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We liked what we played of Sol Trader, and will be picking up the new demo soon! It was also Greenlit earlier this year, so there’s certainly the audience, it just needs a little help getting across the finish line. Head to the Kickstarter to show your support, or visit the official website for more information on the game.

Let’s take a look at … – STASIS

STASIS is a sci-fi point-and-click adventure game from The Brotherhood. Kickstarted back in 2013, STASIS received $132,523 of its $100,000 target, and today launches on both Steam and GOG. Inspired by the game Sanitarium, and made by a one-man-band Chris Bischoff over the past five years, STASIS promises a true, horror sci-fi experience. Let’s take a look.

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STASIS starts with an awesome, movie-like introduction, showing a ship flying through space. The music, art, and direction show clearly already that the title is not lacking production value. You wake up on an abandoned ship, fresh out of a stasis chamber, with no recollection of what’s happened. The last thing you remember is you, your wife, and your daughter were heading to Titan.

You are alone. Not only on the ship, but in regards to gameplay and problem solving; you are truly on your own. There are no goals, no objectives, and no tips on where to go next. Only through meticulous exploration of your environment, and taking careful note of your surroundings, and the scraps of information provided, will you be able to progress.

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Gameplay is typical of point-and-click adventure, and the isometric environments help pull you into the environment. The art utilizes pre-rendered 3D environments, with a gritty, film-grain like layer atop. It creates a very grungy atmosphere, that when coupled with the ambient backing track, and the terrifying sounds the ship makes, creates a very tense and uneasy feeling.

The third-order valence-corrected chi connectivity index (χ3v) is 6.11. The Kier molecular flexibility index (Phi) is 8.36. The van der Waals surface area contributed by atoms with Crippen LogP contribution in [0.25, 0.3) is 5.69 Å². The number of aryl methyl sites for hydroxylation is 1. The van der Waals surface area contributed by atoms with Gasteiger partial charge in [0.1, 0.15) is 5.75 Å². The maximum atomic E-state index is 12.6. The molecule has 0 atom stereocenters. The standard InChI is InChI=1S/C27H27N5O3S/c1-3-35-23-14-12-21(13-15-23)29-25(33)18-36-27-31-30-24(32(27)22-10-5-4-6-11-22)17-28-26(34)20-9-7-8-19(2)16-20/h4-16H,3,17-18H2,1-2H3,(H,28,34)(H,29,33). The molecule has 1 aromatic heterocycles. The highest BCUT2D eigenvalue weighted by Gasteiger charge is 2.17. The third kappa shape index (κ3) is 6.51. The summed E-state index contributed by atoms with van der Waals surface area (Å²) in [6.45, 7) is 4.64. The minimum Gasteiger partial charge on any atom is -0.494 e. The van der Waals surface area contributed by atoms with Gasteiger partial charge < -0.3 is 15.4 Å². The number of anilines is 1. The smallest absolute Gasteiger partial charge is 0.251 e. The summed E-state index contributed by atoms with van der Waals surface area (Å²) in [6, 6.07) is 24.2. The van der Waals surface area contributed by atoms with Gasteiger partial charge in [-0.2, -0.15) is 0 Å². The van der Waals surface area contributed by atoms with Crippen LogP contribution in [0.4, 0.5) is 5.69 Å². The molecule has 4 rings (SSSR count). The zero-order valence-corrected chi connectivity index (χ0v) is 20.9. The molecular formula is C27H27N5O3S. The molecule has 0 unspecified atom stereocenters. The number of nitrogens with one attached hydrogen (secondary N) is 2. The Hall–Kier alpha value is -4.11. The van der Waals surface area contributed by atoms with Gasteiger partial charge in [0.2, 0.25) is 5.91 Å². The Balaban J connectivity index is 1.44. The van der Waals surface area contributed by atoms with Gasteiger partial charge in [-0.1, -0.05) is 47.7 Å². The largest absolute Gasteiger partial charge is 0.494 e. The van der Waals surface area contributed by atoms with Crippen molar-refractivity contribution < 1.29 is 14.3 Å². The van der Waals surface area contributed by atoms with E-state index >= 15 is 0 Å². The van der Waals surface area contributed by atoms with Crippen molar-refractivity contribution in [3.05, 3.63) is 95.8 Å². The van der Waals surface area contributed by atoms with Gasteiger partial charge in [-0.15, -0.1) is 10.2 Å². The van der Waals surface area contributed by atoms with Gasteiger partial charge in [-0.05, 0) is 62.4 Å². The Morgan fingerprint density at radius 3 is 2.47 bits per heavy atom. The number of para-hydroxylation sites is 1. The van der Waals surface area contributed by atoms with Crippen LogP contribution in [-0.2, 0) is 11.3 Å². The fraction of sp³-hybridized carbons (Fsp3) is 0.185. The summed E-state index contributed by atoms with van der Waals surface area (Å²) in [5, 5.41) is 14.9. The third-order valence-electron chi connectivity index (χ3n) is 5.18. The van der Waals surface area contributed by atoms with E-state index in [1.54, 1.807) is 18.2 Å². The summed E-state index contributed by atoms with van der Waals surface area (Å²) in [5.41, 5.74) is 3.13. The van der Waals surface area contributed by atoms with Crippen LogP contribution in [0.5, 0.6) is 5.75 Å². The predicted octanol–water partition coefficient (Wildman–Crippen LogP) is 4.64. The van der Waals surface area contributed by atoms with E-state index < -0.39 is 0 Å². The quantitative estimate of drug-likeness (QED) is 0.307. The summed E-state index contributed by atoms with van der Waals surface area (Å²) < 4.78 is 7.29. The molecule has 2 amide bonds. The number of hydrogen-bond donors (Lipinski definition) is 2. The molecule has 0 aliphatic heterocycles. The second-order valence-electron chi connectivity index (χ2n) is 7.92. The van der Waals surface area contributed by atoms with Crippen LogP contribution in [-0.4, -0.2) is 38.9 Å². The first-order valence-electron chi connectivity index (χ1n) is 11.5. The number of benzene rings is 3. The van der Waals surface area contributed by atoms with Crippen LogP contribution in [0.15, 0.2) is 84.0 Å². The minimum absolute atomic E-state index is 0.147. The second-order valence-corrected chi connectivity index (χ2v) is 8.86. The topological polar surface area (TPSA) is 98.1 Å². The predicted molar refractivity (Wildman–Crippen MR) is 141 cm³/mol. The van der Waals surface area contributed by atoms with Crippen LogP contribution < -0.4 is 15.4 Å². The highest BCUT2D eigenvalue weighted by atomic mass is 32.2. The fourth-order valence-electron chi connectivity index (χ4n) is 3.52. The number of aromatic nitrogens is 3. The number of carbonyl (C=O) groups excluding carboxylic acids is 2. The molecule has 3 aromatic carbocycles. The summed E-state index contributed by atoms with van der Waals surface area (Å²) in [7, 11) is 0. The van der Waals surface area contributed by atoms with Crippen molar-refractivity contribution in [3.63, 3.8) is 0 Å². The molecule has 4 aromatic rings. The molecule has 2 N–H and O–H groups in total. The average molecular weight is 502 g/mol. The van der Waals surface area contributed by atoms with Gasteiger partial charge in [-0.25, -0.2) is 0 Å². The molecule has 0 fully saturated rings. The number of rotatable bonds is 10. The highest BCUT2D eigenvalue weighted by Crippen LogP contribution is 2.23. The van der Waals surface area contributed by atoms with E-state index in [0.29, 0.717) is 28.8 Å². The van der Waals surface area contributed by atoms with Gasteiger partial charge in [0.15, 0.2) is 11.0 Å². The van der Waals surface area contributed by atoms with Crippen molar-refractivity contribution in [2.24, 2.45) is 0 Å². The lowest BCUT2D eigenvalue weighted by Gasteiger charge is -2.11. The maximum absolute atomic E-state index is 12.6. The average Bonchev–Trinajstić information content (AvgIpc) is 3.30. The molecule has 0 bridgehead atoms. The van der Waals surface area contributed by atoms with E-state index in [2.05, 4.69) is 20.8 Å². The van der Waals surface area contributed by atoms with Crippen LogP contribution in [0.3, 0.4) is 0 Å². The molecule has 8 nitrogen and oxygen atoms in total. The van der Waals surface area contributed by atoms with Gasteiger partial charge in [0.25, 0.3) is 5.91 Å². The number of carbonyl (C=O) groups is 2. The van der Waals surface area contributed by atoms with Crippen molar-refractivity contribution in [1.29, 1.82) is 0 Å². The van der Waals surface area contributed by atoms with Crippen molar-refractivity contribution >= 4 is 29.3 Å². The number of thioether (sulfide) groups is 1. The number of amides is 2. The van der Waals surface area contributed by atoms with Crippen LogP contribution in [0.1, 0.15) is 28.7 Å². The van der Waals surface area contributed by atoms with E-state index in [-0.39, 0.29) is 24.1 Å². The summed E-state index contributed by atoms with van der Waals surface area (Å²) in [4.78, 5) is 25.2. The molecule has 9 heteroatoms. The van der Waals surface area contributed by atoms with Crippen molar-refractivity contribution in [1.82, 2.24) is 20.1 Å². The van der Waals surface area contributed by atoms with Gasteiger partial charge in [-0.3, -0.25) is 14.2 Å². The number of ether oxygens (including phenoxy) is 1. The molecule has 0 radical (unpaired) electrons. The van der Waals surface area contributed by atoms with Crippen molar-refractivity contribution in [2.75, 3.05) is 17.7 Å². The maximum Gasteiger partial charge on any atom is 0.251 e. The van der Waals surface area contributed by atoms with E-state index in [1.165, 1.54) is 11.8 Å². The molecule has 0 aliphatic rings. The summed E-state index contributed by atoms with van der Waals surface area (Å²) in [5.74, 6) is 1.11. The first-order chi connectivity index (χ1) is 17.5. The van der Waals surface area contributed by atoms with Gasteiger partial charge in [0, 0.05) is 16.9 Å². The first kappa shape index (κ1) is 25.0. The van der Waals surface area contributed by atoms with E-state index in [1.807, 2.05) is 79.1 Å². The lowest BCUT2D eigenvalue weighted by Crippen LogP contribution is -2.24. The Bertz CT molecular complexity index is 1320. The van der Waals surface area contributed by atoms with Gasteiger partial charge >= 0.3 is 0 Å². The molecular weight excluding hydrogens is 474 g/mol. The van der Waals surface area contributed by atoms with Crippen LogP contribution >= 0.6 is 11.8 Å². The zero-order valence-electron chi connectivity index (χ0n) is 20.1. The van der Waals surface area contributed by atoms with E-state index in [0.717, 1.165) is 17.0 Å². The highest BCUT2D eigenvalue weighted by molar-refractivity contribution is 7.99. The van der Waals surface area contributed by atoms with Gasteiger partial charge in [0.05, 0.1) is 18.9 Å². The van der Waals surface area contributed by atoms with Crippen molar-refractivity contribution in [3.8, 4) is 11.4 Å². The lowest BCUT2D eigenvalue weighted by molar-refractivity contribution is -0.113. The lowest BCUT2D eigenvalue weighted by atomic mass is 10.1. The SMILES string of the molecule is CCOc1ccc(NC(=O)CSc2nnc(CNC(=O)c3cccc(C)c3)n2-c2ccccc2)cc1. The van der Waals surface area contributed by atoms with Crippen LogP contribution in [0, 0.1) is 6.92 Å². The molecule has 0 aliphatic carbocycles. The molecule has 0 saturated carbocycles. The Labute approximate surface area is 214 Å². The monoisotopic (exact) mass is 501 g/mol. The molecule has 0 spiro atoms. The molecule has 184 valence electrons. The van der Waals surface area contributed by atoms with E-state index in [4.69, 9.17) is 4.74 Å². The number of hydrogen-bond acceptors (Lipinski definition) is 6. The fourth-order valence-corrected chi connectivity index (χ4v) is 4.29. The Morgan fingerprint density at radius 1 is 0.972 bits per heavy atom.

The music and sound in STASIS go a long way, and thanks to the highly successful Kickstarter campaign, two world class musicians, Mark Morgan and Daniel Sadowski worked on the project. Same goes for the excellent voice acting. The Kickstarter funds also allowed professional voice actors Ryan Cooper, and Rebecca McCarthy to join the project. All interaction is excellently narrated which goes further in immersing you in the experience.

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The game starts somewhat slowly at first. You’ve taken damage and are ill, so can’t move too fast. Your first task is to find medical help. You come across an old machine that can help, and the first puzzle presented is to get it up and running. This is a great example of how the game doesn’t molly-coddle you, and leaves it up to you. There are no prompts on where to go. No suggestions on how things work, you just have to work things out. There is a circuit breaker on the wall, and to learn how to use it you have to press all the buttons and see what happens. It’s authentic, and the sense of adventure and the unknown is great.

Information is gained by exploring items, and reading computer terminals. Often, things like this can feel disjointed from the task at hand, and somewhat superfluous. Asif you’re going out of your way to learn extra, non-critical information, but not with STASIS. Everything is relevant to the storyline, and you need to gather the information in order to continue. It’s just you, the operating system that runs the ship, and your intrigue.

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After more delving, and puzzle solving, you discover that you appear to be on a scientific research ship that’s been running for 50 years. How long you’ve been here for god only knows. As you explore the ship further things start taking a turn for the macabre. Corpses lie in empty corridors, screams radiate throughout, and shadows of creatures scurry past the edges of your vision. I’ve also come across another human, and have been instructed to leave the area I’m in immediately. Things are ramping up, and I’m looking forward to seeing where they’re taking me.

Narrative plays a large part in what makes STASIS great. Diligent reading and exploration will yield the greatest results, and you’ll get out of it what you put it. I think if you rush through it, just solving the puzzles in order to move forward, you might have a lesser experience.

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I’m about an hour and a half into STASIS, and it’s clear that a rich and well produced journey lies ahead. A grungy and rich aesthetic makes the environments real, and the excellent voice acting brings the characters to life. I love the fact that the game really leaves you in your own. It’s a true adventure game, not ‘Go Here, Do This, Collect That’. If you don’t have a sharp mind and approach the environment diligently you won’t get too far. For fans of adventure games, STASIS is a must-play.